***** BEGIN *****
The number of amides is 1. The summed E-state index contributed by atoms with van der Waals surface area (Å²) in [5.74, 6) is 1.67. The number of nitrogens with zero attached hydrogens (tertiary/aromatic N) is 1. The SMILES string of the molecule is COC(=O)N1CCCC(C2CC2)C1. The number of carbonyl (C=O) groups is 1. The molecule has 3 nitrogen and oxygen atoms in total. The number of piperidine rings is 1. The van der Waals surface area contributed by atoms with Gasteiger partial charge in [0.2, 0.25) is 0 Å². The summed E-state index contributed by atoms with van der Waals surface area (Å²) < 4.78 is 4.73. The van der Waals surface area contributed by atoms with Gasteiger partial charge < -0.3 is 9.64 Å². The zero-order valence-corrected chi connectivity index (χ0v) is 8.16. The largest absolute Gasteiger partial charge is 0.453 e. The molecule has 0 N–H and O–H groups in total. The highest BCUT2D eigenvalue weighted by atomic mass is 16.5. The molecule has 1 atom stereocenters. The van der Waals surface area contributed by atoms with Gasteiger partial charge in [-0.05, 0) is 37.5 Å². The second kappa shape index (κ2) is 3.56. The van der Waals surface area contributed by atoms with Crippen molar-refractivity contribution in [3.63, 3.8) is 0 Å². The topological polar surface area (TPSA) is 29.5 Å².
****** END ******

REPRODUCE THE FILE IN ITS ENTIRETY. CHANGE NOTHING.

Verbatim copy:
The number of amides is 1. The summed E-state index contributed by atoms with van der Waals surface area (Å²) in [5.74, 6) is 1.67. The number of nitrogens with zero attached hydrogens (tertiary/aromatic N) is 1. The SMILES string of the molecule is COC(=O)N1CCCC(C2CC2)C1. The number of carbonyl (C=O) groups is 1. The molecule has 3 nitrogen and oxygen atoms in total. The number of piperidine rings is 1. The van der Waals surface area contributed by atoms with Gasteiger partial charge in [0.2, 0.25) is 0 Å². The summed E-state index contributed by atoms with van der Waals surface area (Å²) < 4.78 is 4.73. The van der Waals surface area contributed by atoms with Gasteiger partial charge < -0.3 is 9.64 Å². The zero-order valence-corrected chi connectivity index (χ0v) is 8.16. The largest absolute Gasteiger partial charge is 0.453 e. The molecule has 0 N–H and O–H groups in total. The highest BCUT2D eigenvalue weighted by atomic mass is 16.5. The molecule has 1 atom stereocenters. The van der Waals surface area contributed by atoms with Gasteiger partial charge in [-0.05, 0) is 37.5 Å². The second kappa shape index (κ2) is 3.56. The van der Waals surface area contributed by atoms with Crippen molar-refractivity contribution in [3.63, 3.8) is 0 Å². The topological polar surface area (TPSA) is 29.5 Å².